Over fishing is harming corals and impoverishing communities. Fish are needed to keep corals healthy; to keep coral-killing predators and overgrowing seaweeds in check. Many communities in Fiji are setting aside coral reef areas into no-fishing Tabu areas. Our goal is to assist these communities with alternative livelihoods and small scale free range poultry farming as a sustainable alternative food source.
We have been able to develop a cross breed of chickens "super-jungli" from imported egg layers crossed with local roosters that is more productive than the local village chook. We also have developed methods to improve local productivity. So far we have been able to release at cost over seven thousand baby chicks and over 500 ducklings from our Sustainable Livelihoods farm in the Sigatoka Valley. We have thus far sent chicks to Taveuni by air and chicks to Kadavu and Vanua Levu by sea. We also sent along our special mobile rearing pens with the two seaborne shipments.
The person receiving the chicks for Kadavu is Chief Yokimi, the paramount chief of Ono Island Kadavu. Yokimi was instrumental in the establishment of Fiji's first legally gazetted no-fishing marine protected area back in the year 2000. Yokimi wants to introduce community-scale poultry farming to all seven of his villages, in order to provide an alternative to reef fish, which in turn will help conserve the reef balance. Happy chickens- Healthy reefs!
On Taveuni island the Gaiatree Sanctuary brought the ten dozen chicks in and distributed them to four farmers who are very excited to have the improved "super jungli" free ranging chickens. They share the same vision and will be facilitating the project on Taveuni, with another shipment to take place next week. So we are on the way to poultry self-sufficiency in some rural communities, and all the farmers are planning to breed the chickens for themselves, creating independence, self sufficiency, and food security, rather than purchasing eggs from shops, which all come from laying hens imported to Fiji as chicks from New Zealand! Note: Fiji imports over 20 MILLION baby chicks and fertile eggs from NZ annually, and in addition to cutting out the Fiji farmers from a major industry, these breeds are not well suited to Fiji's climate.
In the Sigatoka market, farmers are reporting that their chickens have begun laying and some got a big surprize: green eggs! Yes, some of the chicks we provide are of a strain that produces light blue and green eggs! The children are over the moon at something so cool! The number of farmers coming back to buy more chicks at cost has increased, and the scale of the project has increeased as well. Chicks are being donated discretely to needy farming families. Ideally the farmer pays for one dozen at cost FJ $18/doz),
The next phase of the project in Fiji will target entire communities that are practicing good environmental stewardship, setting aside large areas of their coral reef into no take "tabu" zones. The first of thee workshops will involve Votua Village, where Luisa has successfully raised up two dozen chickens, and where more women have asked for help getting started. The mobile rearing pens and a small roosting and laying house will be used in this community to good effect. From Votua, the adjacent villages or Tagage and Vatukarasa will the be next.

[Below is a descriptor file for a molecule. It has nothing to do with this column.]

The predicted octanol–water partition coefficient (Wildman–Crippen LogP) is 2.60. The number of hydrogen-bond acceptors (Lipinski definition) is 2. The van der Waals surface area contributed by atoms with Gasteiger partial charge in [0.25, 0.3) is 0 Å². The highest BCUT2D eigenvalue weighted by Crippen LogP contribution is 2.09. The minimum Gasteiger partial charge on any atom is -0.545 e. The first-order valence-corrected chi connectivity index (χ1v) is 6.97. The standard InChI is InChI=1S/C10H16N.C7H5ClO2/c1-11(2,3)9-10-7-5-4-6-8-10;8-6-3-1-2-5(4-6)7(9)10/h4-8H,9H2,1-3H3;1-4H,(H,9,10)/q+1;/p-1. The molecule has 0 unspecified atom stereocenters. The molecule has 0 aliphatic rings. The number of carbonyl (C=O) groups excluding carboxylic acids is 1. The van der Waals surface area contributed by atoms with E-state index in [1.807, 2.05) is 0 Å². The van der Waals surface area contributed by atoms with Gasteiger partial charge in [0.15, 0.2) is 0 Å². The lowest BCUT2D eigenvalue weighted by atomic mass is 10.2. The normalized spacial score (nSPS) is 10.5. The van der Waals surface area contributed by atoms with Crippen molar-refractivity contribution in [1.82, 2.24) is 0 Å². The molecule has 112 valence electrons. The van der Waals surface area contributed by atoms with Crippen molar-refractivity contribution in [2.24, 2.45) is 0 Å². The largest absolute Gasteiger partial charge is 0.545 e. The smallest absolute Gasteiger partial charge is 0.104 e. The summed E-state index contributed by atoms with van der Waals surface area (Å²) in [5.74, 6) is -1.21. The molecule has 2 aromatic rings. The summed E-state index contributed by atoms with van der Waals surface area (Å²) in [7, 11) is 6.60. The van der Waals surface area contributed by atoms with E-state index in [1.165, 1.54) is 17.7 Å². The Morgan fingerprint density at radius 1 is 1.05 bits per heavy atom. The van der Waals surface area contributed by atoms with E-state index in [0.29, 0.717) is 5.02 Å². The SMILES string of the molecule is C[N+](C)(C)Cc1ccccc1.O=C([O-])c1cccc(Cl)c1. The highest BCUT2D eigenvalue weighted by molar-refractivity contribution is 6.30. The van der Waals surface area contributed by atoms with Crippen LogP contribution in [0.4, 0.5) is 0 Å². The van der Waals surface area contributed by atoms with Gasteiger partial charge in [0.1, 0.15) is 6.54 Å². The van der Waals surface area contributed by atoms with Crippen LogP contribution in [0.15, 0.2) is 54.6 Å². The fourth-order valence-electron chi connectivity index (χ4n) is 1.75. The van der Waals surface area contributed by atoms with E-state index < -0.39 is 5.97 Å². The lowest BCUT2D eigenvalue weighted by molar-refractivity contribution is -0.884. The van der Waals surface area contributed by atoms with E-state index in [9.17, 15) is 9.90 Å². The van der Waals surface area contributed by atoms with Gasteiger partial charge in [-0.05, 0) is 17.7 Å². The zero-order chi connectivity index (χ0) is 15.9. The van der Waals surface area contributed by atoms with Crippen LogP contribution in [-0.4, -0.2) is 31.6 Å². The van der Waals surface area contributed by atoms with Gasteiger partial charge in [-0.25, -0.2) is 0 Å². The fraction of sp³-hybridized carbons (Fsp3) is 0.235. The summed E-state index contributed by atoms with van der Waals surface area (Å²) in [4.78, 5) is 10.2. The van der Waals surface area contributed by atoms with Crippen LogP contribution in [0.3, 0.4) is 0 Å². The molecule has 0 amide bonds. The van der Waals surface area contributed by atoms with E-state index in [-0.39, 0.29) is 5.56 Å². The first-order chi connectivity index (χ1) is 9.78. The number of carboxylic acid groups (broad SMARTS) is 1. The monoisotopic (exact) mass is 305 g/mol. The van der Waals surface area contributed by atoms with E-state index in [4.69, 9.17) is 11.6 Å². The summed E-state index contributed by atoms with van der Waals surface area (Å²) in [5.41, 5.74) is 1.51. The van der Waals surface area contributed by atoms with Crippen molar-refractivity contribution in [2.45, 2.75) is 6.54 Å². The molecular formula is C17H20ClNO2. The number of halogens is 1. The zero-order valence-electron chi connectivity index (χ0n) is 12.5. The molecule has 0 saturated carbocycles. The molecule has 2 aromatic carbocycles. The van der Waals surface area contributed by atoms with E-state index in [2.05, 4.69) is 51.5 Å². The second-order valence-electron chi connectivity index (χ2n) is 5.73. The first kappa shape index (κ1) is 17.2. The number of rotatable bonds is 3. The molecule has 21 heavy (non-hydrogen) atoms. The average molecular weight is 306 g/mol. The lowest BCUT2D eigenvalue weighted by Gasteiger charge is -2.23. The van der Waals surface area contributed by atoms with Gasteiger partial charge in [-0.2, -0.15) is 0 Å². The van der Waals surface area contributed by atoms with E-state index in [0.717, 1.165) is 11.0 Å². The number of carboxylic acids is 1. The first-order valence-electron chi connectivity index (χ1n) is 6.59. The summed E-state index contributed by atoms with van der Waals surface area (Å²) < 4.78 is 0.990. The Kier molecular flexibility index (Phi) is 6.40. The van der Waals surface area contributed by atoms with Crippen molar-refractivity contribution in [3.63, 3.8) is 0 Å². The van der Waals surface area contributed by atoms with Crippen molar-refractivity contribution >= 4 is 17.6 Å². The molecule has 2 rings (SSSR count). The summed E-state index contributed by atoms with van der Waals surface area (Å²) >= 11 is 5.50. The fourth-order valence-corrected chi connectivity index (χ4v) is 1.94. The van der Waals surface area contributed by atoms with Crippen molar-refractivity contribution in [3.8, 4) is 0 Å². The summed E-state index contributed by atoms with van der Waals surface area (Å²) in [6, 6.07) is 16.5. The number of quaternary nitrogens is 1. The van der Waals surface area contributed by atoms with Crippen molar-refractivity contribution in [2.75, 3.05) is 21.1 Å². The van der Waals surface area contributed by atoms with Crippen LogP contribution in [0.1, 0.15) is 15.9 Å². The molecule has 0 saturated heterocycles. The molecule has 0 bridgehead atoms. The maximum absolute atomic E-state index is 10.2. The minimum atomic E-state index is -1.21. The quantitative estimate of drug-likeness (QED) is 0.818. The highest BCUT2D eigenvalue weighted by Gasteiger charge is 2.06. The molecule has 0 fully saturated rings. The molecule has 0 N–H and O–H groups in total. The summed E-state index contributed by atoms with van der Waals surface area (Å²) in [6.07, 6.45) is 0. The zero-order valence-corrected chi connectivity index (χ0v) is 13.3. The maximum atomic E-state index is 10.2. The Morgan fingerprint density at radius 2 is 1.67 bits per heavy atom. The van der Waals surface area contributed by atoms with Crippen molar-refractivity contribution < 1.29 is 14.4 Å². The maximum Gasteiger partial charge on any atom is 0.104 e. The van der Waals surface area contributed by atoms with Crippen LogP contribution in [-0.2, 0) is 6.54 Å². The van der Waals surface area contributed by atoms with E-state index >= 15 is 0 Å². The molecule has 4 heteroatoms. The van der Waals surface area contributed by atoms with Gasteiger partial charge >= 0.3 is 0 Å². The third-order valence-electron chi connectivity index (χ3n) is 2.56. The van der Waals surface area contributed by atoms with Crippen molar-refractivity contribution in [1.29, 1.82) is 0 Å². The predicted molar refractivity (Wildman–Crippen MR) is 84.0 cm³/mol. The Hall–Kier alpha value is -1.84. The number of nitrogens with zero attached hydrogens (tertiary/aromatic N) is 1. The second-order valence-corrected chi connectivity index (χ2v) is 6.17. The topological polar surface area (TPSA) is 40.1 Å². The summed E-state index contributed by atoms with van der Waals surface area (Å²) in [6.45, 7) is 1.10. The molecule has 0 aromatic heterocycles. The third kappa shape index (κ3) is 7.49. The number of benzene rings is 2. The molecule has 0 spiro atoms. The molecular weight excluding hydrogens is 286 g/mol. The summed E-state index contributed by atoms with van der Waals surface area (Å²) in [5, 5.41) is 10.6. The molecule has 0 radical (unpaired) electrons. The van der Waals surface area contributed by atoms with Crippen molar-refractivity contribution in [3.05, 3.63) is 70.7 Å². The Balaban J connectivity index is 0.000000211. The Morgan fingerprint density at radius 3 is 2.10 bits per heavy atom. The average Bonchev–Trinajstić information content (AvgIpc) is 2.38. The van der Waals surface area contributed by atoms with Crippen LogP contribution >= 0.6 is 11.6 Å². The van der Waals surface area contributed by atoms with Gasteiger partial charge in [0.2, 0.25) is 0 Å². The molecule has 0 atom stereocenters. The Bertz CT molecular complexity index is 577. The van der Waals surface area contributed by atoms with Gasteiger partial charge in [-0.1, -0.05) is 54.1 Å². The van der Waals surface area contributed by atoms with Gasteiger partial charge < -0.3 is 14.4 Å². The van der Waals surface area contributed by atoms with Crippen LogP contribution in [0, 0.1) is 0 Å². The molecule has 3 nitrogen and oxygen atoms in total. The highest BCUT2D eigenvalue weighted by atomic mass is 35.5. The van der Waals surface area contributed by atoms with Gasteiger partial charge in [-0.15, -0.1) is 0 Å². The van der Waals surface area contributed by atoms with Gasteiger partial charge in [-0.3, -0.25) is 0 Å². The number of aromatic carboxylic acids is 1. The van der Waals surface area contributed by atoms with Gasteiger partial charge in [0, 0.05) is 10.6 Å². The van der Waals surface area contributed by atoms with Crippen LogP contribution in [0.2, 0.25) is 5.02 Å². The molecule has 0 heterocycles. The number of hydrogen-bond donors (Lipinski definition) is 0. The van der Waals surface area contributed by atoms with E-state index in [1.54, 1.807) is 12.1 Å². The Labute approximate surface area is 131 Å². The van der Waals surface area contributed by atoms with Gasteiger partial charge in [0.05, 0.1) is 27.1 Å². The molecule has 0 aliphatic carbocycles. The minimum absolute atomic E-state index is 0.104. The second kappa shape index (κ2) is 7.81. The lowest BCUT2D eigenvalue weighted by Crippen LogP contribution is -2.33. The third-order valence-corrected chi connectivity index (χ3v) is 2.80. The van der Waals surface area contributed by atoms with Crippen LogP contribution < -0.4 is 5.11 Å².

Vanuatu: The Vanuatu communities in the cyclone affected areas have organized themselves and many farmers have been identified with experience in poultry farming and these farmers will be given special focus for restoring their focks. However last week we reached a major snag: Vanuatu Biosecurity will not issue us with a permit to carry the chicks to Vanuatu on the plane, as they do not yet have a "formal protocol" for importing day-old chicks from Fiji! There is no risk, as Fiji has no diseases that are not already in Vanuatu, but the regulations are strict nevertheless.
They say it could take several months to approve a protocol, so in the mean time we have found a source of imported egg-producing chicks in Vanuatu. We now plan to purchase these and to use them in the workshops and to grow them up and to then breed these chooks with the best local roosters, to be able to produce high quality hybrid chickens. We will purchase small 75-egg incubtors for areas with dependible electricity. This will help build local capacity even further. On the positive side, there is no time frame limiting the project, so we will indeed get what needs to be done completed in spite of all obstacles!
The plan now is to land in Vanuatu in mid September and to meet with the communities and to begin the work as much as it is possible. Building the mobile rearing pens and small chicken houses, working to create a local breeding flock, and building increased capacity among the farmers, etc.
The potential for greatly increasing the scope and efffectiveness of the project is only possible because we are operational and not just talking- we are acting! Thanks to each of our donors for helping make this happen... it means so much!
We have surpassed the half way point to the project goal on Global Giving, with over $8,000. USD raised through your generous donations. We received an additional check of $7,700. just last week by mail from the Ruth DuPont Lord Charitile Trust. We had been a bit worried that the ongoing Fiji work or several trips to Vanuatu would use up much of the Vanuatu funding due to the delays, but no more! This additional gift is very exciting and encouraging.
If you have any questions or comments, please write me at: firstname.lastname@example.org
I thank each and every one of you.